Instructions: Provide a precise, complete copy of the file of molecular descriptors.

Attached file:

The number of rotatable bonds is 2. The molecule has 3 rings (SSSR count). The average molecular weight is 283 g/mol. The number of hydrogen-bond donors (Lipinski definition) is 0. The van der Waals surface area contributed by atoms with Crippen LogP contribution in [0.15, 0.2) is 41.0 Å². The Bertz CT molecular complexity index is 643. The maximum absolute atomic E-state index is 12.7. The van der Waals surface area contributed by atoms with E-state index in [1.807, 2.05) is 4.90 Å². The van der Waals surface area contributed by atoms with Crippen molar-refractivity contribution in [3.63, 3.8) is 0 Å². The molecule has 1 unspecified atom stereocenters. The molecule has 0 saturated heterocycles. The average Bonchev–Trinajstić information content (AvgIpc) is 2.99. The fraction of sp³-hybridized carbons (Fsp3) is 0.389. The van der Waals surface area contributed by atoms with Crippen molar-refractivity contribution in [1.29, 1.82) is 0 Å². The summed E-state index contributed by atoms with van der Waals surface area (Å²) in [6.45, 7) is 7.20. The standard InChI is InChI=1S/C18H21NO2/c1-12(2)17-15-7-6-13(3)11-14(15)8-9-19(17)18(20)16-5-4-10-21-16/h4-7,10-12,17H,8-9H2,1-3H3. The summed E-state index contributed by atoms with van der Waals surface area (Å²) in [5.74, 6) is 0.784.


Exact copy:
The number of rotatable bonds is 2. The molecule has 3 rings (SSSR count). The average molecular weight is 283 g/mol. The number of hydrogen-bond donors (Lipinski definition) is 0. The van der Waals surface area contributed by atoms with Crippen LogP contribution in [0.15, 0.2) is 41.0 Å². The Bertz CT molecular complexity index is 643. The maximum absolute atomic E-state index is 12.7. The van der Waals surface area contributed by atoms with E-state index in [1.807, 2.05) is 4.90 Å². The van der Waals surface area contributed by atoms with Crippen molar-refractivity contribution in [3.63, 3.8) is 0 Å². The molecule has 1 unspecified atom stereocenters. The molecule has 0 saturated heterocycles. The average Bonchev–Trinajstić information content (AvgIpc) is 2.99. The fraction of sp³-hybridized carbons (Fsp3) is 0.389. The van der Waals surface area contributed by atoms with Crippen molar-refractivity contribution in [1.29, 1.82) is 0 Å². The summed E-state index contributed by atoms with van der Waals surface area (Å²) in [6.45, 7) is 7.20. The standard InChI is InChI=1S/C18H21NO2/c1-12(2)17-15-7-6-13(3)11-14(15)8-9-19(17)18(20)16-5-4-10-21-16/h4-7,10-12,17H,8-9H2,1-3H3. The summed E-state index contributed by atoms with van der Waals surface area (Å²) in [5.74, 6) is 0.784.